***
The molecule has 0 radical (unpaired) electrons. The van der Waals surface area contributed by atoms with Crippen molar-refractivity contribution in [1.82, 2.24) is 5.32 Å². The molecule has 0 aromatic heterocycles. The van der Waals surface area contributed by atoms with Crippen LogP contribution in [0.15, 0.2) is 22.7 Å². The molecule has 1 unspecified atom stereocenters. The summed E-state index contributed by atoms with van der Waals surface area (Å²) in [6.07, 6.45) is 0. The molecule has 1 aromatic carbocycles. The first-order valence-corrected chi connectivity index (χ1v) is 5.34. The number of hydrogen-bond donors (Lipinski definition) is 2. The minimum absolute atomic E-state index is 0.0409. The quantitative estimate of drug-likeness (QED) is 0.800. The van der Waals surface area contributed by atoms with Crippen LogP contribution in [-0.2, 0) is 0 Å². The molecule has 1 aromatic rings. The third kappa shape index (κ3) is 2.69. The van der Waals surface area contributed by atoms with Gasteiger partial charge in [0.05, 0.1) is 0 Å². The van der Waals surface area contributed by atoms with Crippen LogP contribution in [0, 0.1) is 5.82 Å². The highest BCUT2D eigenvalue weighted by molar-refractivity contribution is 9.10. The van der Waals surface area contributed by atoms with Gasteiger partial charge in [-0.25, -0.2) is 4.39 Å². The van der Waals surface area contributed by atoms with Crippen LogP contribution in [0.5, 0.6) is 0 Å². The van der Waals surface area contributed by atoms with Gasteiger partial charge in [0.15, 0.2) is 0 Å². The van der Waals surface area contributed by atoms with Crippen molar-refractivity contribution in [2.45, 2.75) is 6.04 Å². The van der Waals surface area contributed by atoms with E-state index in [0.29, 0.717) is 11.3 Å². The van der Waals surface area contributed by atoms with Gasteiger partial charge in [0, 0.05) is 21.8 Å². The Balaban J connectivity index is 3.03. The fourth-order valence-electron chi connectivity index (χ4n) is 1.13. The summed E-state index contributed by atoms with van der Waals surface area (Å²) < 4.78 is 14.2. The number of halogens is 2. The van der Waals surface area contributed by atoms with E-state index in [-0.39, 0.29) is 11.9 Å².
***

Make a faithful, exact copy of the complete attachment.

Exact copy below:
The molecule has 0 radical (unpaired) electrons. The van der Waals surface area contributed by atoms with Crippen molar-refractivity contribution in [1.82, 2.24) is 5.32 Å². The molecule has 0 aromatic heterocycles. The van der Waals surface area contributed by atoms with Crippen LogP contribution in [0.15, 0.2) is 22.7 Å². The molecule has 1 unspecified atom stereocenters. The summed E-state index contributed by atoms with van der Waals surface area (Å²) in [6.07, 6.45) is 0. The molecule has 1 aromatic carbocycles. The first-order valence-corrected chi connectivity index (χ1v) is 5.34. The number of hydrogen-bond donors (Lipinski definition) is 2. The minimum absolute atomic E-state index is 0.0409. The quantitative estimate of drug-likeness (QED) is 0.800. The van der Waals surface area contributed by atoms with Crippen LogP contribution in [-0.2, 0) is 0 Å². The molecule has 1 aromatic rings. The third kappa shape index (κ3) is 2.69. The van der Waals surface area contributed by atoms with Gasteiger partial charge in [0.05, 0.1) is 0 Å². The van der Waals surface area contributed by atoms with Crippen LogP contribution in [0, 0.1) is 5.82 Å². The highest BCUT2D eigenvalue weighted by molar-refractivity contribution is 9.10. The van der Waals surface area contributed by atoms with Gasteiger partial charge in [-0.25, -0.2) is 4.39 Å². The van der Waals surface area contributed by atoms with Crippen LogP contribution in [0.5, 0.6) is 0 Å². The van der Waals surface area contributed by atoms with Gasteiger partial charge in [0.15, 0.2) is 0 Å². The van der Waals surface area contributed by atoms with Crippen molar-refractivity contribution in [2.45, 2.75) is 6.04 Å². The van der Waals surface area contributed by atoms with E-state index in [0.29, 0.717) is 11.3 Å². The van der Waals surface area contributed by atoms with Gasteiger partial charge in [0, 0.05) is 21.8 Å². The Balaban J connectivity index is 3.03. The fourth-order valence-electron chi connectivity index (χ4n) is 1.13. The summed E-state index contributed by atoms with van der Waals surface area (Å²) < 4.78 is 14.2. The number of halogens is 2. The van der Waals surface area contributed by atoms with E-state index in [-0.39, 0.29) is 11.9 Å².